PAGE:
The food and beverage industry is one of the heavily regulated industries. In recent years, high profile food scares such as from horsemeat controversy and Salmonella in eggs has created a strict legislative environment. Amended controls are now governing the production and marketing of drinks and food. Applying the new controls in the industry has proved to be challenging for the food industry. Getting it wrong is very costly players directly through product recalls and write-offs and indirectly through reputational damage with customers and supply chain partners.
Labeling overhaul is big challenge in the food and beverage industry. For instance, the new piece of European legislation that came into force in 13 December 2011 require total overhaul in labeling before end of 2014. In the meat industry, it is required that naming minced meat is compulsory. The rules require labeling on foreign primary ingredients and country of origin. The regulations for compulsory nutritional labeling of pre-packed foods with energy, fat, carbohydrates, saturates, proteins, and sugars along with the levels of any nutrients mentioned in claims (Price 14).
In the all corners of the world, product recalls is becoming a common occurrence in the food and beverage industry. In the year 2011 and 2012, over 388 Class I and Class II recalls were reported by Canadian Food Inspection Agency. The recalls caused public harm. In the United States, over 1276 Class I and Class II recalls were reported in 2012 alone. Other than product recall, product contamination is another challenge for food and beverage industry. This can cause business interruption, loss of earnings, and loss of reputation. As the global supply chains are expanding, risk exposure are also increasing raising the possibility of product contamination (Alexandru 20).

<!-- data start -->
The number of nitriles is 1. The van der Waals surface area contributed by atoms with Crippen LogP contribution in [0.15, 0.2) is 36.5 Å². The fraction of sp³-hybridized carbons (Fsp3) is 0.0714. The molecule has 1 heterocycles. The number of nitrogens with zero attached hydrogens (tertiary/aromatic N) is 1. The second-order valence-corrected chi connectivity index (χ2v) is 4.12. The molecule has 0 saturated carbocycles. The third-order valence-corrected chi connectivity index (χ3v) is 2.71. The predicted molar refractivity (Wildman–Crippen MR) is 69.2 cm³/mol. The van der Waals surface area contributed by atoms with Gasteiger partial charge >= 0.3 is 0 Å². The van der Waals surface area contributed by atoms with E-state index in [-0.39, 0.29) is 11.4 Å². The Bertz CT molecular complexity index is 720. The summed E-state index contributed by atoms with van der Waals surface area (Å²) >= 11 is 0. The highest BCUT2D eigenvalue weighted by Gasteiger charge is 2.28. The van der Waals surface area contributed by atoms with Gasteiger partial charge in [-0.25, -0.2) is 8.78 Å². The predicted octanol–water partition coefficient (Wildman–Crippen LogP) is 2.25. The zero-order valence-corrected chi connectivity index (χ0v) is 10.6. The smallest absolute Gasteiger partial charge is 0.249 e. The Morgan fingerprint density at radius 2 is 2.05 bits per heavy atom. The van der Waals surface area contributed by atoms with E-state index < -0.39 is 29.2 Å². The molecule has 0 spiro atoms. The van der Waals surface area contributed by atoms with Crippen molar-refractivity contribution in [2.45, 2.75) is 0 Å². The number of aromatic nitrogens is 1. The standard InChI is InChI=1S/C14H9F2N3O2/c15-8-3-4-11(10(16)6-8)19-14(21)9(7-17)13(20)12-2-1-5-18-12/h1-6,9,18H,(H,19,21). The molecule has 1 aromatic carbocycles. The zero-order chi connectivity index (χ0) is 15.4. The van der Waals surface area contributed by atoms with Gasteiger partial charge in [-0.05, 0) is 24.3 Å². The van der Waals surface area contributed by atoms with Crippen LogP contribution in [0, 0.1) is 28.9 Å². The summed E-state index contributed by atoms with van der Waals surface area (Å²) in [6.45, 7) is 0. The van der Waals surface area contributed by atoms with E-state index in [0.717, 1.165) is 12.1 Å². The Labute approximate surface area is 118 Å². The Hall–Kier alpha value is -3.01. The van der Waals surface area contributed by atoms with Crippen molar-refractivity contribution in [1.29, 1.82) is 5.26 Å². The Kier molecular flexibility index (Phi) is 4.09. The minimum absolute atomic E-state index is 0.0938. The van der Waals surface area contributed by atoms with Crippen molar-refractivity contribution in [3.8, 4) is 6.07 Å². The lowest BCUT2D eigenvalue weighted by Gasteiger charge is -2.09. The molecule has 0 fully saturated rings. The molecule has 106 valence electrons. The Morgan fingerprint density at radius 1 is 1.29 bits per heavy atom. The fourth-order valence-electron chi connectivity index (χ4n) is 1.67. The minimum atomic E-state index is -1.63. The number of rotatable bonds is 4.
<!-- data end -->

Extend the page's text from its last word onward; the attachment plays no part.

The reputation to offer safe food is an essential asset for the food and beverage industry. Recalls can damage reputation. The cost of contamination is many times more than the costs associated with actual product recall. The major consequences of contamination evolve around financial vulnerability. Companies that purchases insufficient amount of product contamination insurance are exposed to potential financial shock. Nonetheless, companies do not get the chance to bounce back to business because product contamination puts them off business (Alexandru 20).
Worst-case scenarios are reported frequently in the food and beverage industry thus making them difficult to model. It is difficult to identify product contamination with ease. These forces manufacturers to cease production, sanitize production equipment, destroy all recovered products, and retest the presence of contaminant. The expenses that are incurred by manufacturers swiftly spirals beyond recall costs. This is because of the costs to provide replacement products to consumers and loss of contracts with customers (Alexandru 20).
Retailer consolidations are a threat to manufacturers in most markets. A number of governments are imposing retailer consolidations. This means that there are few decision makers with a lot of power in the industry. Evert control has control over greater volume of market. The move eliminates manufacturers from large segments of the business. Tighter shipping schedules are also affecting manufacturing processes. Retailers are continuing to push business practices that can cut cost and raise product availability. These objectives create tighter shipping schedules. The move yields fewer inventories in the entire supply chain. Many manufacturers are not able to operate the tighter shipping schedules.